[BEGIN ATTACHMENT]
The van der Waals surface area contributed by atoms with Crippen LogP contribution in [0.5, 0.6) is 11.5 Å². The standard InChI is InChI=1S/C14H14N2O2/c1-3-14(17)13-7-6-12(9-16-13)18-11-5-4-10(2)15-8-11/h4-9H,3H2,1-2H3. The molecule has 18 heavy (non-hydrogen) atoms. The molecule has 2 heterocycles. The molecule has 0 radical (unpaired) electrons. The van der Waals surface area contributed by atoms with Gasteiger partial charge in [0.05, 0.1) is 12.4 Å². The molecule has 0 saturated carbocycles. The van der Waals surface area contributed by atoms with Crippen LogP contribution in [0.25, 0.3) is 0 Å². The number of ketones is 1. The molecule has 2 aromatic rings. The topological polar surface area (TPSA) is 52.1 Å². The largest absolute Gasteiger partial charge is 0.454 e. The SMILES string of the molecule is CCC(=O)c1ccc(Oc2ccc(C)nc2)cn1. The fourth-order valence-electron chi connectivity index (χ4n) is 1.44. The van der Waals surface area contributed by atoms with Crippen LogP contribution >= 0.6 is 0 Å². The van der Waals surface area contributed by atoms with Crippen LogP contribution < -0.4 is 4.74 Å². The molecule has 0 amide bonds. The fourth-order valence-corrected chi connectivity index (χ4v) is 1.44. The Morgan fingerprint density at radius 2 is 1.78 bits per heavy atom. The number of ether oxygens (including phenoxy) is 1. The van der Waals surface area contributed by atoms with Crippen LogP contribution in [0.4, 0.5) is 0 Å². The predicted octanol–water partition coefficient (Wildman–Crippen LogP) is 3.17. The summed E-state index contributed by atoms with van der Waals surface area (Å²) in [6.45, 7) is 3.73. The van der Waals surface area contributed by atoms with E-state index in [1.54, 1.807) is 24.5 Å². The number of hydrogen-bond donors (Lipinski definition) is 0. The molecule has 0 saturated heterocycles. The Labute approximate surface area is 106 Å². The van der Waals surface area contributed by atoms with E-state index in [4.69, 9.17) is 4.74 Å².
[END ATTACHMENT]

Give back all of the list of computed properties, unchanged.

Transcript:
The van der Waals surface area contributed by atoms with Crippen LogP contribution in [0.5, 0.6) is 11.5 Å². The standard InChI is InChI=1S/C14H14N2O2/c1-3-14(17)13-7-6-12(9-16-13)18-11-5-4-10(2)15-8-11/h4-9H,3H2,1-2H3. The molecule has 18 heavy (non-hydrogen) atoms. The molecule has 2 heterocycles. The molecule has 0 radical (unpaired) electrons. The van der Waals surface area contributed by atoms with Gasteiger partial charge in [0.05, 0.1) is 12.4 Å². The molecule has 0 saturated carbocycles. The van der Waals surface area contributed by atoms with Crippen LogP contribution in [0.25, 0.3) is 0 Å². The number of ketones is 1. The molecule has 2 aromatic rings. The topological polar surface area (TPSA) is 52.1 Å². The largest absolute Gasteiger partial charge is 0.454 e. The SMILES string of the molecule is CCC(=O)c1ccc(Oc2ccc(C)nc2)cn1. The fourth-order valence-electron chi connectivity index (χ4n) is 1.44. The van der Waals surface area contributed by atoms with Crippen LogP contribution >= 0.6 is 0 Å². The van der Waals surface area contributed by atoms with Crippen LogP contribution < -0.4 is 4.74 Å². The molecule has 0 amide bonds. The fourth-order valence-corrected chi connectivity index (χ4v) is 1.44. The Morgan fingerprint density at radius 2 is 1.78 bits per heavy atom. The number of ether oxygens (including phenoxy) is 1. The van der Waals surface area contributed by atoms with Crippen LogP contribution in [0.4, 0.5) is 0 Å². The predicted octanol–water partition coefficient (Wildman–Crippen LogP) is 3.17. The summed E-state index contributed by atoms with van der Waals surface area (Å²) in [6.45, 7) is 3.73. The van der Waals surface area contributed by atoms with E-state index in [1.54, 1.807) is 24.5 Å². The number of hydrogen-bond donors (Lipinski definition) is 0. The molecule has 0 saturated heterocycles. The Labute approximate surface area is 106 Å². The van der Waals surface area contributed by atoms with E-state index in [4.69, 9.17) is 4.74 Å².